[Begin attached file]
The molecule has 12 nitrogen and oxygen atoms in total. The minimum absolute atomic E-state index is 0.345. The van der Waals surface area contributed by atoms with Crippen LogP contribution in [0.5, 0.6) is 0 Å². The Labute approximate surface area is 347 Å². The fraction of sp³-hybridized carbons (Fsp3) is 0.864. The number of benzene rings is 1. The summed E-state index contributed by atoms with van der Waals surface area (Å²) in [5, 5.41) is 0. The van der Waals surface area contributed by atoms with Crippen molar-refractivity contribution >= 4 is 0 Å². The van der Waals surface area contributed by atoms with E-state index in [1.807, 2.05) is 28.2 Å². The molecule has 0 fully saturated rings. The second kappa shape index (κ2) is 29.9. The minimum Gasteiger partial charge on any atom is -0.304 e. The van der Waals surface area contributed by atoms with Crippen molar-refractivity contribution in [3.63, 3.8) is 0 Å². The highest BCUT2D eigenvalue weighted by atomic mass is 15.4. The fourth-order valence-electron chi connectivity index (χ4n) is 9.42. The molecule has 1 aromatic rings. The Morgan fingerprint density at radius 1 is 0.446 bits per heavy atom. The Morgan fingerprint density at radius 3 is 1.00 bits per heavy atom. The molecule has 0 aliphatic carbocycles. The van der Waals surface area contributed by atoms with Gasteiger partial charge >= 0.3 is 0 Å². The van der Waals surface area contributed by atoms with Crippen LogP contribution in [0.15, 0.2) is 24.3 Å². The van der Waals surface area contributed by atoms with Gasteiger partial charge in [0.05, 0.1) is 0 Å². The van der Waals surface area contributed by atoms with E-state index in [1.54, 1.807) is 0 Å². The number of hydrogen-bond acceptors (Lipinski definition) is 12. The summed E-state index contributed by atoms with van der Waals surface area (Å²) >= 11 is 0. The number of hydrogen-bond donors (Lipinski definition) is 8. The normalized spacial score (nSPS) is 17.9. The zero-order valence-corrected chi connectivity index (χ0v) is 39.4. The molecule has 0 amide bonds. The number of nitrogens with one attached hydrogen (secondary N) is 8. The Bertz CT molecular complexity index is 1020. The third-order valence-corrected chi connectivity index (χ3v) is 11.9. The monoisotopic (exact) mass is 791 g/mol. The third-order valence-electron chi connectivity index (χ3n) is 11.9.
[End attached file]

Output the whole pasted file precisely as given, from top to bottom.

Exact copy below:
The molecule has 12 nitrogen and oxygen atoms in total. The minimum absolute atomic E-state index is 0.345. The van der Waals surface area contributed by atoms with Crippen LogP contribution in [0.5, 0.6) is 0 Å². The Labute approximate surface area is 347 Å². The fraction of sp³-hybridized carbons (Fsp3) is 0.864. The number of benzene rings is 1. The summed E-state index contributed by atoms with van der Waals surface area (Å²) in [5, 5.41) is 0. The van der Waals surface area contributed by atoms with Crippen molar-refractivity contribution >= 4 is 0 Å². The van der Waals surface area contributed by atoms with E-state index in [1.807, 2.05) is 28.2 Å². The molecule has 0 fully saturated rings. The second kappa shape index (κ2) is 29.9. The minimum Gasteiger partial charge on any atom is -0.304 e. The van der Waals surface area contributed by atoms with Crippen molar-refractivity contribution in [3.63, 3.8) is 0 Å². The highest BCUT2D eigenvalue weighted by atomic mass is 15.4. The fourth-order valence-electron chi connectivity index (χ4n) is 9.42. The molecule has 1 aromatic rings. The Morgan fingerprint density at radius 1 is 0.446 bits per heavy atom. The Morgan fingerprint density at radius 3 is 1.00 bits per heavy atom. The molecule has 0 aliphatic carbocycles. The van der Waals surface area contributed by atoms with Gasteiger partial charge >= 0.3 is 0 Å². The van der Waals surface area contributed by atoms with Crippen LogP contribution in [0.15, 0.2) is 24.3 Å². The van der Waals surface area contributed by atoms with Gasteiger partial charge in [0.05, 0.1) is 0 Å². The van der Waals surface area contributed by atoms with E-state index in [1.54, 1.807) is 0 Å². The number of hydrogen-bond acceptors (Lipinski definition) is 12. The summed E-state index contributed by atoms with van der Waals surface area (Å²) >= 11 is 0. The number of hydrogen-bond donors (Lipinski definition) is 8. The normalized spacial score (nSPS) is 17.9. The zero-order valence-corrected chi connectivity index (χ0v) is 39.4. The molecule has 0 amide bonds. The number of nitrogens with one attached hydrogen (secondary N) is 8. The Bertz CT molecular complexity index is 1020. The third-order valence-corrected chi connectivity index (χ3v) is 11.9. The monoisotopic (exact) mass is 791 g/mol. The third-order valence-electron chi connectivity index (χ3n) is 11.9.